It had its own laws and courts.
Disobedience resulted in severe punishment for all.
Church also had feudal ties that boosted wealth and political power.
Many high church officials were nobles.
Church frequently received donations from nobles to ensure salvation.
This would lead to nobles influencing the church, having relatives appointed to church positions.
Many Christians would call for church reform.
A council would declare that political leaders could no longer choose the pope.
Cardinals- high ranking church officials that would now choose the pope.
Gregory VII- reform minded pope selected by cardinals in 1073.
Lay investiture- practice where secular rulers gave the symbols of office to the bishops they had appointed.
Innocent III- one of the most powerful popes that tried to reform the church.
Heresy- denial of basic church teachings.
Excommunication- expulsion from the church for crimes or heresy.
Inquisition- a court set up by the church to seek out and punish heretics.
Friars- wandering preachers that wanted to reform the church.
Followed monastic rules but did not isolate themselves from society.
Francis of Assisi- founded the Franciscan friars
Dominic- Spanish priest that organized the Dominican friars.
Anti-Semitism- very strong hatred of Jews.
Slowly monarchs began to build strong states.
King Alfred of Wessex- known as Alfred the Great, defeated the Danes and united the kingdom known as England.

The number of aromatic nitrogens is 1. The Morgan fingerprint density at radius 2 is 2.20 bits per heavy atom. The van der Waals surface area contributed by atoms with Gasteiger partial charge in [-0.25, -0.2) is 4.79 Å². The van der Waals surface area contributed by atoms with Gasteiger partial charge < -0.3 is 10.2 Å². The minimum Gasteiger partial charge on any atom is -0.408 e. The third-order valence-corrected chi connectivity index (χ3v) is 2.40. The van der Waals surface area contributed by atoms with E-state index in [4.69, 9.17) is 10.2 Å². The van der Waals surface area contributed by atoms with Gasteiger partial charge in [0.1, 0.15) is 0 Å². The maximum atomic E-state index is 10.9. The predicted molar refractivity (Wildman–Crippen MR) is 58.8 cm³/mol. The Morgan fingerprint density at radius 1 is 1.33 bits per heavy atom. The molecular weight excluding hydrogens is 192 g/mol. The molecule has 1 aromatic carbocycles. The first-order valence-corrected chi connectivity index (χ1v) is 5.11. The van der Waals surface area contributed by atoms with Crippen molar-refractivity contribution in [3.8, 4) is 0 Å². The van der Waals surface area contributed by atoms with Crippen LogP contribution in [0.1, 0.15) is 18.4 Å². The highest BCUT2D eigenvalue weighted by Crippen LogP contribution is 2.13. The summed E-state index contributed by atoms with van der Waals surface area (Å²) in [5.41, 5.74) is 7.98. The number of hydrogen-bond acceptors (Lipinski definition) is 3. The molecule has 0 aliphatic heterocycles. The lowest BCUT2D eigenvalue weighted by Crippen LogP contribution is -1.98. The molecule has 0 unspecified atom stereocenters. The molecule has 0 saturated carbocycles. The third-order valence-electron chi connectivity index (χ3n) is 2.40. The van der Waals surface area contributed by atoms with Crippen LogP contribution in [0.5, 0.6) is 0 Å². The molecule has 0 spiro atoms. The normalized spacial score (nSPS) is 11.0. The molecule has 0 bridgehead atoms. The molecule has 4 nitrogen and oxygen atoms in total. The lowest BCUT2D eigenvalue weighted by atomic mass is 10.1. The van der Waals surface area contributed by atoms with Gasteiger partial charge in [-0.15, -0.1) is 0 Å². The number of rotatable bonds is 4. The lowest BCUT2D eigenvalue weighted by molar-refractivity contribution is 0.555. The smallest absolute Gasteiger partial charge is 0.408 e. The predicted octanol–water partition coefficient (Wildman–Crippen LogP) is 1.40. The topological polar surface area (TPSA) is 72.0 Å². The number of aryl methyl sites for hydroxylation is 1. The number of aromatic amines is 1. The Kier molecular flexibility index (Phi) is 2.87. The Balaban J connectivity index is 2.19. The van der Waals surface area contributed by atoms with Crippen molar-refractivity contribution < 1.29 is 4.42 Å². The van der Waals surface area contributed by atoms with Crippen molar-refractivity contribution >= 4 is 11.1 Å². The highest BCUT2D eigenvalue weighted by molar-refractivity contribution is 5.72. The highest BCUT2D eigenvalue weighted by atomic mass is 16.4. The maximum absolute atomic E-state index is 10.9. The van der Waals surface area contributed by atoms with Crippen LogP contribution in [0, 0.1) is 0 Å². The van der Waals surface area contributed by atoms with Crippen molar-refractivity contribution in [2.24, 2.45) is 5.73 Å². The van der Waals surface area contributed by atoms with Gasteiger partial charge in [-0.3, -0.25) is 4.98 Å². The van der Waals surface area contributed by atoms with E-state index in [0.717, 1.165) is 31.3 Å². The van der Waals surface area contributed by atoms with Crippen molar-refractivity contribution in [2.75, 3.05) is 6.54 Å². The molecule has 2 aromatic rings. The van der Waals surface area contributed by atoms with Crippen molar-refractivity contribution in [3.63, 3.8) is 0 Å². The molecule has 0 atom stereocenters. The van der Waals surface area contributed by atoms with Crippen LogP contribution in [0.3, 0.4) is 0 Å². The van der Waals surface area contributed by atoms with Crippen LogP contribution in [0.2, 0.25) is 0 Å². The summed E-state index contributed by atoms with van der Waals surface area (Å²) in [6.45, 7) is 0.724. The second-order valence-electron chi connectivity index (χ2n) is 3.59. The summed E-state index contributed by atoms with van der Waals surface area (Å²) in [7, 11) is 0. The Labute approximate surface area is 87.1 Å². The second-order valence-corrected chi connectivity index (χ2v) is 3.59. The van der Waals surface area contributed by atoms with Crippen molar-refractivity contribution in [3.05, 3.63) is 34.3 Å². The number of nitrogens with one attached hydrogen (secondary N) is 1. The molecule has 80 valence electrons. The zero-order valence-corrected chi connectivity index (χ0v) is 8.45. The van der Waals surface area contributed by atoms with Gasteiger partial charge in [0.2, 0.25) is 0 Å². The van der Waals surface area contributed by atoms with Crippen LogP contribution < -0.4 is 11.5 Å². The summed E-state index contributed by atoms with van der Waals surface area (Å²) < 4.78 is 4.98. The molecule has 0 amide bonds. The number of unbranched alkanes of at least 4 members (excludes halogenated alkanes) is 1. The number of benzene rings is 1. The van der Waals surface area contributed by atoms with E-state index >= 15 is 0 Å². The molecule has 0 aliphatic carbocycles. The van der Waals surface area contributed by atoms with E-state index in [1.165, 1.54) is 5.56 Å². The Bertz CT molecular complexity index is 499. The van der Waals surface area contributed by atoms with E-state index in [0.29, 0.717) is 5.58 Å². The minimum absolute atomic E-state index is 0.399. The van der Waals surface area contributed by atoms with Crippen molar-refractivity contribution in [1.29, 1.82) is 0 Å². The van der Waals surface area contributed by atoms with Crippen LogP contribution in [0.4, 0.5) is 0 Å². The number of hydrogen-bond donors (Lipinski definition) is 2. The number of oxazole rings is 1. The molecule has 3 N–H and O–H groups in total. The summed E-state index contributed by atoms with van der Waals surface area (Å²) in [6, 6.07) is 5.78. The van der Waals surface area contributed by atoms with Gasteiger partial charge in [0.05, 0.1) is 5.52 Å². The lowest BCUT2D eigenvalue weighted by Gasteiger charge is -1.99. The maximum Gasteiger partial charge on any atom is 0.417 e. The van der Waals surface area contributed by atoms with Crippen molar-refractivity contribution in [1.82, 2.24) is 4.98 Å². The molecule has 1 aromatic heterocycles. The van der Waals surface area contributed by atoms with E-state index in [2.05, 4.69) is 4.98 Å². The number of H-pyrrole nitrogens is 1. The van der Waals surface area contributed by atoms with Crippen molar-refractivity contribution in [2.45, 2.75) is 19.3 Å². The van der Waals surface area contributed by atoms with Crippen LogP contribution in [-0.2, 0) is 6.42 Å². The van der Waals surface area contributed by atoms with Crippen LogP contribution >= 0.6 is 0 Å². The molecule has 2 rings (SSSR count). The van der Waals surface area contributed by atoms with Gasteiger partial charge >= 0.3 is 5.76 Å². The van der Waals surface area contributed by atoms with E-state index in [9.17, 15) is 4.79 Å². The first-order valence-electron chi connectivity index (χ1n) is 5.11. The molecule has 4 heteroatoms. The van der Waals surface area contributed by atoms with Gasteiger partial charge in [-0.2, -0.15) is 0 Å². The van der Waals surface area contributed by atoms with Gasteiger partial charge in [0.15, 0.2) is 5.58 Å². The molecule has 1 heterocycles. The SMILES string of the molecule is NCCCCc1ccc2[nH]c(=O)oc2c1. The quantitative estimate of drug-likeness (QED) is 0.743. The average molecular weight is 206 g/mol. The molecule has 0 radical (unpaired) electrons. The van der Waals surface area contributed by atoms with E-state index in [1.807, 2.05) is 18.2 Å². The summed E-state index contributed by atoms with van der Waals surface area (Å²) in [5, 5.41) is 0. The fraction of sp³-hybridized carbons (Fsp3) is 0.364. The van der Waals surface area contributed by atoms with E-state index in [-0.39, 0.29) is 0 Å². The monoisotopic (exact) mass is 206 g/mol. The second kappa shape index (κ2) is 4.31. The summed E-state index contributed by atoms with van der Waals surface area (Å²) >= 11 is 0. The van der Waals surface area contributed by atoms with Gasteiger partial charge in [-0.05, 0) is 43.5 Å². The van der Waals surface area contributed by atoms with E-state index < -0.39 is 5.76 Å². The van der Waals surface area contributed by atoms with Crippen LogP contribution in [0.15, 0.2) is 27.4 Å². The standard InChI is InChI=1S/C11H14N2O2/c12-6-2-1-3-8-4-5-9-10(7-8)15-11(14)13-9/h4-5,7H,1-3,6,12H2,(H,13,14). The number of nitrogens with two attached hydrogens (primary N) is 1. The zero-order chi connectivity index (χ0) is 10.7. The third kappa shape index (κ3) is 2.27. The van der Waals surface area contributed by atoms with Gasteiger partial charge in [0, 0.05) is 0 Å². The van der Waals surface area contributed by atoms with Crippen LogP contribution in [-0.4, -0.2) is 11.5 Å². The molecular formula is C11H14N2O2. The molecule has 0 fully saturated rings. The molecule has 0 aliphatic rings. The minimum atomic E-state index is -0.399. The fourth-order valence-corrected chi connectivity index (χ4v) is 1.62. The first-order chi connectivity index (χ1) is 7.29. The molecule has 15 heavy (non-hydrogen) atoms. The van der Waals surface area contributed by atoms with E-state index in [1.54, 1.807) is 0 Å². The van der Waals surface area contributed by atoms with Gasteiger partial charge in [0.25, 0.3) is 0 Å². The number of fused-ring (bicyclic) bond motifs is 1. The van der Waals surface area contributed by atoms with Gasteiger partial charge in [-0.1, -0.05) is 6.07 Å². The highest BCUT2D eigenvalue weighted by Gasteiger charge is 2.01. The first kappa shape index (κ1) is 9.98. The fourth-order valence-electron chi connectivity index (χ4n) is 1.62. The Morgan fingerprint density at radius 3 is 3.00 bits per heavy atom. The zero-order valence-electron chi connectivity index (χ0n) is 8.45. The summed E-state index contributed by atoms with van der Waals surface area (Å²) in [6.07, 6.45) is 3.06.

When last Anglo-Saxon king died, there was a fight for the throne.
Battle of Hastings- fought in 1066 for the English throne.
Was between William, Duke of Normandy, and Harold Godwinson.
William would win, now known as William the Conqueror.
Henry II- set up system of common law, with grand and petit juries.
Eleanor of Aquitaine- Henry’s wife.
Thomas a Becket- archbishop of Canterbury, murdered by knights of Henry II.
Magna Carta- called the Great Charter, created in 1215.
Signed by King John, son of Henry II.
King must obey the law.
Prevented king from collecting taxes without the consent of the Great Council.
Intended to protect feudal rights, but protected all people.
A class between nobles and peasants.
Recognizing their increasing power, Henry III added knights and burgesses to his Great Council.
The Great Council would be soon be called Parliament.
In France, Louis VI started granting townspeople positions on his court.
Philip II- known as Philip Augustus, was determined to strengthen the French monarchy.
Louis IX- Philip’s grandson, made royal courts dominant over feudal courts.
Philip IV- called Philip the Fair, was Louis IX’s grandson.
Defeated both England and Flanders in war, increasing the empire.
In Germany, rulers remained weak and ineffective.
King Otto I- known as Otto the Great, tried to restore Charlemagne’s empire.
Pope John XII asked for Otto’s help against Roman nobles.
In return, he crowned Otto Holy Roman Emperor.
Powerful German lords prevented the Holy Roman Emperor from building a strong empire.
Henry VI- had a big argument with Pope Gregory VII over who appoints bishops.
The pope disposed Henry.
Concordat of Worms- agreement between the two that allowed the king to name bishops and grant them land, with the pope able to reject them.
The database is protected by copyright ©essaydocs.org 2016